Cervix: Oral Abstract: Clinical comparison of toxicity pattern of two linear quadratic model-baesd fractionation schemes of high-dose-rate intracavitary brachytherapy for cervical cancer
This article was originally published by Wolters Kluwer - Medknow and was migrated to Scientific Scholar after the change of Publisher.
Carcinoma cervix is the fourth (GLOBACON 2012) most common cancer among women worldwide, and the main cancer affecting women in Sub-Saharan Africa, Central America and south-central Asia. In India, approx. 1,23,000 (GLOBACON 2012) new cases of carcinoma cervix are diagnosed each year. Brachytherapy is an integral part of treatment of cancer cervix. In the context of a developing country like us where maximum utilization of the resource is of prime importance to provide treatment to the large patient cohort, shortening the treatment duration and number of fractions always increases efficiency. In order to maximize the logistic benefits of HDR-BT while improving patient compliance and resource sparing, various fractionation regimens are used. Fractionation and dose adjustments of the total dose are radiobiologically important factors in lowering the incidence of complications without compromising the treatment results.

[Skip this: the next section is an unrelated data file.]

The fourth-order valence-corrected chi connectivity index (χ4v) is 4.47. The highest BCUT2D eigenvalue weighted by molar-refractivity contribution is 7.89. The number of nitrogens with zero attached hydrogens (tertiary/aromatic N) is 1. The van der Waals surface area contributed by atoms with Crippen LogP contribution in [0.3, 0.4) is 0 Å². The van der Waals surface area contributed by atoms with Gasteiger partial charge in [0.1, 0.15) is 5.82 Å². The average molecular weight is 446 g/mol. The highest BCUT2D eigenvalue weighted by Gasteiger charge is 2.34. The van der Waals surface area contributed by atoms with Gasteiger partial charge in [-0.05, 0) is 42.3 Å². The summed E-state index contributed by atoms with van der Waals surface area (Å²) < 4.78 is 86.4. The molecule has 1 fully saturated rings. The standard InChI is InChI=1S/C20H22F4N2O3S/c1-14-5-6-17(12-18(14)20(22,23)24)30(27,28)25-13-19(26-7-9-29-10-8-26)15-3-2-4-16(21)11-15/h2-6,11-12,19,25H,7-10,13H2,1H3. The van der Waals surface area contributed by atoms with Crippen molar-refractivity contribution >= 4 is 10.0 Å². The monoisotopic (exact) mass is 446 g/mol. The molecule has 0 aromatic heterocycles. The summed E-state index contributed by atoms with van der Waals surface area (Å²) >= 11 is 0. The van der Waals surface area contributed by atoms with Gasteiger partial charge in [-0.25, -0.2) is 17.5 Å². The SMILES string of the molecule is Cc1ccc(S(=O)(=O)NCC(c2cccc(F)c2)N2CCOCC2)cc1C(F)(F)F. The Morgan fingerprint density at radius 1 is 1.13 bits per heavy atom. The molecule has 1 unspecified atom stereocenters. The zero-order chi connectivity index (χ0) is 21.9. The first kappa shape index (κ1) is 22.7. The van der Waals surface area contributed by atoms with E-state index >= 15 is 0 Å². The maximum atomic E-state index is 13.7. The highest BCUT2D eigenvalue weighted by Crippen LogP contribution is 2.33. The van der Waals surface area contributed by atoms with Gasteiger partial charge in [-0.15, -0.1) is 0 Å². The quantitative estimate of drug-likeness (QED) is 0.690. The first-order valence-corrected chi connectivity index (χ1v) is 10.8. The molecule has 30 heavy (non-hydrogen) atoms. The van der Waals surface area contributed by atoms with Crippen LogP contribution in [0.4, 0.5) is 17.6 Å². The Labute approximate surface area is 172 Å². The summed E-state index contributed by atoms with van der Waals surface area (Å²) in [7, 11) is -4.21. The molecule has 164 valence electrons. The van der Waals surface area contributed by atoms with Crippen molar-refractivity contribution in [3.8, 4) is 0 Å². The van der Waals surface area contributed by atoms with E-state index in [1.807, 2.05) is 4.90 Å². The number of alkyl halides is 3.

To compare patient outcomes and complications using two linear-quadratic model-based fractionation schemes of high-dose-rate intracavitary brachytherapy (HDR-IC) used to treat cervical cancer.
Materials and Methods:
A prospective randomized study on 318 patients, with histologically proven advanced carcinoma cervix (stages IIB-IIIB) was enrolled in the study. All patients received External Beam Radio Therapy (EBRT) 50 Gy in 25 fractions with concurrent chemotherapy (cisplatin 35 mg/m2) followed by IntraCavitary brachytherapy using high dose rate equipment. Patients were randomised after completion of EBRT into two arms: (1) Arm 1: HDR ICRT 6.5 Gy per fraction for 3 fractions, a week apart. (2) Arm 2: HDR ICRT, 9 Gy per fraction for 2 fractions, 1 week apart. On completion of treatment, patients were assessed monthly for 3 months followed by 3 monthly thereafter. Treatment response was assessed according to WHO criteria after one month of completion of radiotherapy. The RTOG criteria were used for radiation induced toxicities. We analyzed late toxicities in terms of Rectal, Bladder, Small Bowel toxicity and Vaginal Stenosis.
Acute reactions in both the groups were comparable. None of the patient developed Grade 4 toxicity in our study and no toxicity related mortality was encountered. A slightly high frequency of late toxicity was observed in 9Gy Arm patients but was not statistically significant.
In our setup, HDR brachytherapy at 9 Gy per fraction in two fractions is safe, effective and resource saving method with good local control, survival, and manageable normal tissue toxicity.